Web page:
Repost from the San Francisco Chronicle
[Benicia Independent Editor: This analysis of a pipeline failure might also shed some light on the lack of adequate State and Federal oversight of crude by rail. No PHMSA administrator for 7 months?! Only 3 state inspectors!? Information not shared with first responders at the County level!? Gosh … where have we heard this before? – RS]
EDITORIAL: Did lack of oversight lead to Santa Barbara spill?San Francisco Chronicle, May 31, 2015
All-too-familiar images of picture-postcard California beaches befouled with crude last month revealed that regulatory oversight is sadly lacking. But whom to blame? The accountable parties are missing in action.
First missing party: The federal Pipeline and Hazardous Material Safety Administration has been without an administrator for more than 210 days, thus exceeding the legal limit for an acting director to serve. The May 19 rupture of the Plains All American Pipeline at Refugio and El Capitan state beaches in Santa Barbara County heightened concerns the federal regulators weren’t protecting the public safety or sensitive lands.
On Thursday, Sens. Dianne Feinstein and Barbara Boxer, both Democrats, sent a letter to the pipeline administration, declaring the Santa Barbara oil spill response “insufficient,” and giving the agency two weeks to answer questions about spill response plans, legal authority to require automatic shutoff valves, and cleanup and response efforts that ignored local knowledge and expertise. On Friday, the Obama administration announced it had a nominee, lawyer Marie Therese Dominguez, for the pipeline administrator’s job.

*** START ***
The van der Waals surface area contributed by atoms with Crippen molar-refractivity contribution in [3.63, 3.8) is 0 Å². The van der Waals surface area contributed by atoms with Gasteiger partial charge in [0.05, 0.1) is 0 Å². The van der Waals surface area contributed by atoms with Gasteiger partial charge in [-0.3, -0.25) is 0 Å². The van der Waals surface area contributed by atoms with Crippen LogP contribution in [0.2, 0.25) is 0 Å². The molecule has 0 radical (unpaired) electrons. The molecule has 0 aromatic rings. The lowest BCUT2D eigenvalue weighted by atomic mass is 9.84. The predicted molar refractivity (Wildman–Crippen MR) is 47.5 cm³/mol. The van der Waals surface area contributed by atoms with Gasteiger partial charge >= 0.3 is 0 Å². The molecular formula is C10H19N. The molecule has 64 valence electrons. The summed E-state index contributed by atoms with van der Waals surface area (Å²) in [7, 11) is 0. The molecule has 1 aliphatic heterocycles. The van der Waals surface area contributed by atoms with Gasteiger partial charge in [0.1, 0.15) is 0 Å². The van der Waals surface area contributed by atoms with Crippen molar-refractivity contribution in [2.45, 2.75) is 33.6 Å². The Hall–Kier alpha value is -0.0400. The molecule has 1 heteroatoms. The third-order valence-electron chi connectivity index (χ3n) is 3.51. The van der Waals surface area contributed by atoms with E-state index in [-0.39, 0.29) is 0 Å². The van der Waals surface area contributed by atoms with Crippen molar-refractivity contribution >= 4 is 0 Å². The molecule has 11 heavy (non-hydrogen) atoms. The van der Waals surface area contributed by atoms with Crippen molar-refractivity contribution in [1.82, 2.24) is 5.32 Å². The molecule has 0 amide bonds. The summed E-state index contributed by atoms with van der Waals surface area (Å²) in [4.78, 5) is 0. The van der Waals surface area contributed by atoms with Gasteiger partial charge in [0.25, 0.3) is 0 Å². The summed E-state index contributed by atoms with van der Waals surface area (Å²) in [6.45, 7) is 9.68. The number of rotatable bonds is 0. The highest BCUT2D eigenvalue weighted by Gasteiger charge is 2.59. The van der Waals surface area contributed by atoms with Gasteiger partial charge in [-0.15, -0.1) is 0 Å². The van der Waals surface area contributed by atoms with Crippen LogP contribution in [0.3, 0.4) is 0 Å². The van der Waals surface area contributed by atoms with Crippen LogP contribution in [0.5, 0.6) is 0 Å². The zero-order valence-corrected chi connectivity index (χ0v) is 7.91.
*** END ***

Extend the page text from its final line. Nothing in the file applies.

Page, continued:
Second missing party: Oil transport and spill oversight in California is overseen by the Office of the State Fire Marshal, but there are only three full-time inspectors. Inspectors would leave for higher paying industry jobs as soon as the state trained them. In 2012, the fire marshal requested the authority to pay inspectors more — inspectors are paid out of a state account funded with fees paid by the oil companies — but the Legislature said no, and state oil transport oversight was ceded to the federal agency in 2013.
Third missing party: Santa Barbara County had an agreement with the pipeline owner that was overridden by federal law. Pipeline operators must file oil spill response plans with the federal agency, but due to terrorism concerns, they aren’t available to the public (including first responders who would have needed local knowledge).
Clear lines of oversight, more inspectors, and a requirement to update spill response plans would help build trust with communities over transport of this necessary energy resource.